Devising a return to work plan

The health and safety risks arising from Covid-19 primarily arise from person to person contact, transmission through close proximity to infected individuals and surface transmission.  This means it is vital that employers consider what steps can be taken to minimise the risk of the virus entering its premises and infecting its people and visitors and, if it does, having a quick response protocol to stop it spreading.

 

Here are some Trade Association Guides on what actions businesses must think about when considering opening back up.

 

UKFT - Issues for UK fashion and textile manufacturers to consider when planning to return to work 

BRC - Social Distancing Recommendations for Warehouse and Distribution

BRC - Social Distancing Recommendations for non-food retail stores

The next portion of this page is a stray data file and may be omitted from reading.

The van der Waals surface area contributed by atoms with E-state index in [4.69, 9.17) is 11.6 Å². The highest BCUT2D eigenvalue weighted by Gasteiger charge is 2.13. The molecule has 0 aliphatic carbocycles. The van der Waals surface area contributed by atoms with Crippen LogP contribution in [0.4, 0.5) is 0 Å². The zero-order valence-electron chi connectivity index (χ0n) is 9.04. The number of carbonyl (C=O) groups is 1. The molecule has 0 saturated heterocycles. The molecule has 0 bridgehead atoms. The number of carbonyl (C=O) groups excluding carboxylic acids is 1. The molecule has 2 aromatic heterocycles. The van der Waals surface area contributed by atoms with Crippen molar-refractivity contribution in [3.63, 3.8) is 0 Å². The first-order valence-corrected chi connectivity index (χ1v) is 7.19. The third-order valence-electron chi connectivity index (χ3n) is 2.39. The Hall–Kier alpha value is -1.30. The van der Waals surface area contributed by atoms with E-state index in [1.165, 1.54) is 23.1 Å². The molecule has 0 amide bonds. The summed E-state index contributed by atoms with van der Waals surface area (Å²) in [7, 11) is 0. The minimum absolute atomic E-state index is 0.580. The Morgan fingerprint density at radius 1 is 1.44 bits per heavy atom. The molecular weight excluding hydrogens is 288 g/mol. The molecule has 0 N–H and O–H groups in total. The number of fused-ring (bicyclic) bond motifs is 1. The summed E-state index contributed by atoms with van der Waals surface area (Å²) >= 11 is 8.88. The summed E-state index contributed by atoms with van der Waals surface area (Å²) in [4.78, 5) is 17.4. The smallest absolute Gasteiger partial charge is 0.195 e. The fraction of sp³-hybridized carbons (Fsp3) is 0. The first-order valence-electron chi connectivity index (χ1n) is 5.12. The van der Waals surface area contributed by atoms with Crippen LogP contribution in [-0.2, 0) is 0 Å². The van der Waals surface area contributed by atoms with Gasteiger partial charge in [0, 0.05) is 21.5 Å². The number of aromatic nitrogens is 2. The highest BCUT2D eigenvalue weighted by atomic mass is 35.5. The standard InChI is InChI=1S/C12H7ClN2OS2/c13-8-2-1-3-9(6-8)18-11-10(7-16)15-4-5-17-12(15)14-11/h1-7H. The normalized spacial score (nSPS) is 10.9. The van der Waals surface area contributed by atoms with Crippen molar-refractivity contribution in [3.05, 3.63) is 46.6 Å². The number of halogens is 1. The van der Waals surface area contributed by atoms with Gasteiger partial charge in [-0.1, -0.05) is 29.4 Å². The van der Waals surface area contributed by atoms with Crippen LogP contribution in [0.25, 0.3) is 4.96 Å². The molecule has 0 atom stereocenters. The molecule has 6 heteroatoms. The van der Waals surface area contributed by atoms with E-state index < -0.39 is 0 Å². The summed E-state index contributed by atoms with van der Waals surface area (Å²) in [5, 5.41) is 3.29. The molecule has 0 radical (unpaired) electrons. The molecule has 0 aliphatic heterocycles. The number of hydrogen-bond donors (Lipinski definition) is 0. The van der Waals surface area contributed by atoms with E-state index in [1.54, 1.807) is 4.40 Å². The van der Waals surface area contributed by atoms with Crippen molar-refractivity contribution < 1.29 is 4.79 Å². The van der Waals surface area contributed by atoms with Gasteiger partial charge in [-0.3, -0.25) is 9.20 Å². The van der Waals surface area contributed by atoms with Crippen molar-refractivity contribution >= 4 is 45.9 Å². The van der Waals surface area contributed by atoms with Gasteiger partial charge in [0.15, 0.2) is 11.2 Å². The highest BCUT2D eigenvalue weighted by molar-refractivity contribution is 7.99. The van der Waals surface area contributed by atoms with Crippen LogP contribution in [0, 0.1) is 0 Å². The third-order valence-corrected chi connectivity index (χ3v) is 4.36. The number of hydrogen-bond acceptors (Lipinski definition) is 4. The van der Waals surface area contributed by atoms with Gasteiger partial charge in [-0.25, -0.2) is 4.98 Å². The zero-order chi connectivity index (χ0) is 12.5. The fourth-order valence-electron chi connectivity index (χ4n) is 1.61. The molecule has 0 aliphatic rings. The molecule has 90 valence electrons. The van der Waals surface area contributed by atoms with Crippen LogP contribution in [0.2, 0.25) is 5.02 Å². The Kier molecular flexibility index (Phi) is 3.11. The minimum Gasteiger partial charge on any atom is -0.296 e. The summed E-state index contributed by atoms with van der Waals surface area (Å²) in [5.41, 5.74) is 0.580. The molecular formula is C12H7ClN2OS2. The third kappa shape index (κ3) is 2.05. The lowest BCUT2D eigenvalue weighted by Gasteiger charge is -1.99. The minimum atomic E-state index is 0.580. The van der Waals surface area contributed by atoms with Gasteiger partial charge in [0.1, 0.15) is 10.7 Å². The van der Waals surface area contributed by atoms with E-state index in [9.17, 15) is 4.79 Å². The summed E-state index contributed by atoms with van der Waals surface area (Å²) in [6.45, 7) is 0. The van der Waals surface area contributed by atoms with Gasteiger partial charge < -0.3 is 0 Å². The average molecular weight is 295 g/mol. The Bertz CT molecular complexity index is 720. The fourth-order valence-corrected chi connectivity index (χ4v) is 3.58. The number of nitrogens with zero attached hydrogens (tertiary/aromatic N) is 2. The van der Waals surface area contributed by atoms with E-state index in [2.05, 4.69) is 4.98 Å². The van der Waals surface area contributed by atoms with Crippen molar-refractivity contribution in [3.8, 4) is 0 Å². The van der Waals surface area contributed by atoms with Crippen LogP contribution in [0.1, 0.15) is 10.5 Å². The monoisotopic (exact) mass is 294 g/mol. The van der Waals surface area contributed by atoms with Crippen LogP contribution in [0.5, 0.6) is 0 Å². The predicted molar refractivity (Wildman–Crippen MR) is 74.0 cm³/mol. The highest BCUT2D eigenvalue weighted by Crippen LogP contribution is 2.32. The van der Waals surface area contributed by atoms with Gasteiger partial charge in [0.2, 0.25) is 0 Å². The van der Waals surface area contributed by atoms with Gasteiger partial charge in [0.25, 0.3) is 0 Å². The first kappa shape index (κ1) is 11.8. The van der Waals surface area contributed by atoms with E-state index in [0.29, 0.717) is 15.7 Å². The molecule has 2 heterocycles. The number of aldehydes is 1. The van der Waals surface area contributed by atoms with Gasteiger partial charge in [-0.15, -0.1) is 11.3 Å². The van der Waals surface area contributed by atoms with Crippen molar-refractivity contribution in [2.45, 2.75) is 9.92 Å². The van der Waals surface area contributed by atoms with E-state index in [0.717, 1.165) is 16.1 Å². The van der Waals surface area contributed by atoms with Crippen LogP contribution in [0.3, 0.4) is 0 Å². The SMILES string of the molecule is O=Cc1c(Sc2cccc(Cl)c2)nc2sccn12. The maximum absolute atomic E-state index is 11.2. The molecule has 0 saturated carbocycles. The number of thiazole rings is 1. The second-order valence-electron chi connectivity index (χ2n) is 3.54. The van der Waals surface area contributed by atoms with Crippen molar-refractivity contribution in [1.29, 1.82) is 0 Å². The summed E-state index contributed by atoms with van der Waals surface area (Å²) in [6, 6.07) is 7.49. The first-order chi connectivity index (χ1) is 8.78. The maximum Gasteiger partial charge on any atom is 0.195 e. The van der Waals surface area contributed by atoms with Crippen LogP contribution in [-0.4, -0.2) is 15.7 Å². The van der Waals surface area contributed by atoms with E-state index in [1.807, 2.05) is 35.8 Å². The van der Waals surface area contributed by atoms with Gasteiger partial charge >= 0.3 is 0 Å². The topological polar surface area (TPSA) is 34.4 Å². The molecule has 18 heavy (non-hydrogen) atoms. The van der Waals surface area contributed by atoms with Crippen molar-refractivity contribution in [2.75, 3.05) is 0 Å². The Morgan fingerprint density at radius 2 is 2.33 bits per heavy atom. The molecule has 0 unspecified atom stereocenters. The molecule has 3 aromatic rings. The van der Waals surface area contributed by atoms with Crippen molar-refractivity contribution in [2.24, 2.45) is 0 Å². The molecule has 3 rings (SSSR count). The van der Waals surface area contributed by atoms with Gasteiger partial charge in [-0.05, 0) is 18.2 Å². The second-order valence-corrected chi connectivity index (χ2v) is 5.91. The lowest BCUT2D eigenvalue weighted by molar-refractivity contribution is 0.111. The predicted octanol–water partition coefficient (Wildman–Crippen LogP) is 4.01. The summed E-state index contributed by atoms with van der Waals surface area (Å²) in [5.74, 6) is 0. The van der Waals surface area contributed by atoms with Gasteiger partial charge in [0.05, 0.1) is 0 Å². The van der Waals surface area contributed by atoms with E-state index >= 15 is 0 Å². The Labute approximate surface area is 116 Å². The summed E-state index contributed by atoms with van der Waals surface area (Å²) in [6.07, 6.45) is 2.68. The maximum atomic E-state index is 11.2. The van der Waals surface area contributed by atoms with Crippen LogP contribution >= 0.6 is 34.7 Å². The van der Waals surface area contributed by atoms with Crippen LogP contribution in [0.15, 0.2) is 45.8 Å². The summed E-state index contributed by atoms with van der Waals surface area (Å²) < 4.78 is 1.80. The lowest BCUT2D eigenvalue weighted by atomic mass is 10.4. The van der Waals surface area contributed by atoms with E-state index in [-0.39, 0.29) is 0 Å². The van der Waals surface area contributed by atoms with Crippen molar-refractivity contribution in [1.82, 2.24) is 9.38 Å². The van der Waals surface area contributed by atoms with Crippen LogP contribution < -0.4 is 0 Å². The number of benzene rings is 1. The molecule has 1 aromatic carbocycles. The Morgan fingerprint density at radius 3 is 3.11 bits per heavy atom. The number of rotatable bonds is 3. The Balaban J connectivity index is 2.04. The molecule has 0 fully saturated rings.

CIPD - Returning to the workplace guide

 

To get ahead and ensure readiness for staff returning to work it is essential for employers to engage now with their key stakeholders in order to devise a plan - which should include those individuals responsible for health and safety, facilities, trade unions if recognised and HR.

 

Government Guidance on Working safely during coronavirus (COVID-19)

The government, in consultation with industry, has produced guidance to help ensure workplaces are as safe as possible.

These 8 guides cover a range of different types of work. Many businesses operate more than one type of workplace, such as an office, factory and fleet of vehicles. You may need to use more than one of these guides as you think through what you need to do to keep people safe.